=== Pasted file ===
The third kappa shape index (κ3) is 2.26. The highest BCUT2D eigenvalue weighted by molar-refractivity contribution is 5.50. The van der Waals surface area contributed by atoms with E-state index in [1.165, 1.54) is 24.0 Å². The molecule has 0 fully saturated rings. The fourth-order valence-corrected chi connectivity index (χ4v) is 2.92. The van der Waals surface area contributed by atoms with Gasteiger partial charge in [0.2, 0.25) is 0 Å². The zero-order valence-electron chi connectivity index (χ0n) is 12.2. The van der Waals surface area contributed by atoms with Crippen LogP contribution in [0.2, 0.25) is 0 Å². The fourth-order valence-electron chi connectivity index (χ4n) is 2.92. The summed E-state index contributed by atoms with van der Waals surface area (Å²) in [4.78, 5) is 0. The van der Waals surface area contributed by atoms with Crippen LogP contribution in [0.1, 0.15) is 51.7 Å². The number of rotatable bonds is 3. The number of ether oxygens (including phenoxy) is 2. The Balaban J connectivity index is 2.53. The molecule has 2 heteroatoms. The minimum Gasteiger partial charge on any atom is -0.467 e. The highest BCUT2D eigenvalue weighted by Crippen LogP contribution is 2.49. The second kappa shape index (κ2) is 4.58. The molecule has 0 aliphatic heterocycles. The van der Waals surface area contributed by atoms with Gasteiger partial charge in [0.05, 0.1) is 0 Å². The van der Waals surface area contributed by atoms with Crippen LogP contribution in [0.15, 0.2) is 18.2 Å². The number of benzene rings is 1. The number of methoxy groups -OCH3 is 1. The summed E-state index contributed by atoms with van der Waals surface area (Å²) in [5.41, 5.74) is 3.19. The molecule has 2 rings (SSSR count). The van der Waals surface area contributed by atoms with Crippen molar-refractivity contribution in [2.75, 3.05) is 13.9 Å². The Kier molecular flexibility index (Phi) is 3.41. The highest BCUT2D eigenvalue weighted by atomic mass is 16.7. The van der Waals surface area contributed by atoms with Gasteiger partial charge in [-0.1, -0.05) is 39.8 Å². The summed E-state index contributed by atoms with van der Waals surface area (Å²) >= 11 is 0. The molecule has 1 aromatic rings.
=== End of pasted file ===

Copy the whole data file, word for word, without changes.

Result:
The third kappa shape index (κ3) is 2.26. The highest BCUT2D eigenvalue weighted by molar-refractivity contribution is 5.50. The van der Waals surface area contributed by atoms with E-state index in [1.165, 1.54) is 24.0 Å². The molecule has 0 fully saturated rings. The fourth-order valence-corrected chi connectivity index (χ4v) is 2.92. The van der Waals surface area contributed by atoms with Gasteiger partial charge in [0.2, 0.25) is 0 Å². The zero-order valence-electron chi connectivity index (χ0n) is 12.2. The van der Waals surface area contributed by atoms with Crippen LogP contribution in [0.2, 0.25) is 0 Å². The fourth-order valence-electron chi connectivity index (χ4n) is 2.92. The summed E-state index contributed by atoms with van der Waals surface area (Å²) in [4.78, 5) is 0. The van der Waals surface area contributed by atoms with Crippen LogP contribution in [0.1, 0.15) is 51.7 Å². The number of rotatable bonds is 3. The number of ether oxygens (including phenoxy) is 2. The Balaban J connectivity index is 2.53. The molecule has 2 heteroatoms. The minimum Gasteiger partial charge on any atom is -0.467 e. The highest BCUT2D eigenvalue weighted by Crippen LogP contribution is 2.49. The second kappa shape index (κ2) is 4.58. The molecule has 0 aliphatic heterocycles. The van der Waals surface area contributed by atoms with Gasteiger partial charge in [0.05, 0.1) is 0 Å². The van der Waals surface area contributed by atoms with Crippen LogP contribution in [0.15, 0.2) is 18.2 Å². The number of benzene rings is 1. The number of methoxy groups -OCH3 is 1. The summed E-state index contributed by atoms with van der Waals surface area (Å²) in [5.41, 5.74) is 3.19. The molecule has 2 rings (SSSR count). The van der Waals surface area contributed by atoms with Crippen molar-refractivity contribution in [2.75, 3.05) is 13.9 Å². The Kier molecular flexibility index (Phi) is 3.41. The highest BCUT2D eigenvalue weighted by atomic mass is 16.7. The van der Waals surface area contributed by atoms with Gasteiger partial charge in [-0.1, -0.05) is 39.8 Å². The summed E-state index contributed by atoms with van der Waals surface area (Å²) >= 11 is 0. The molecule has 1 aromatic rings.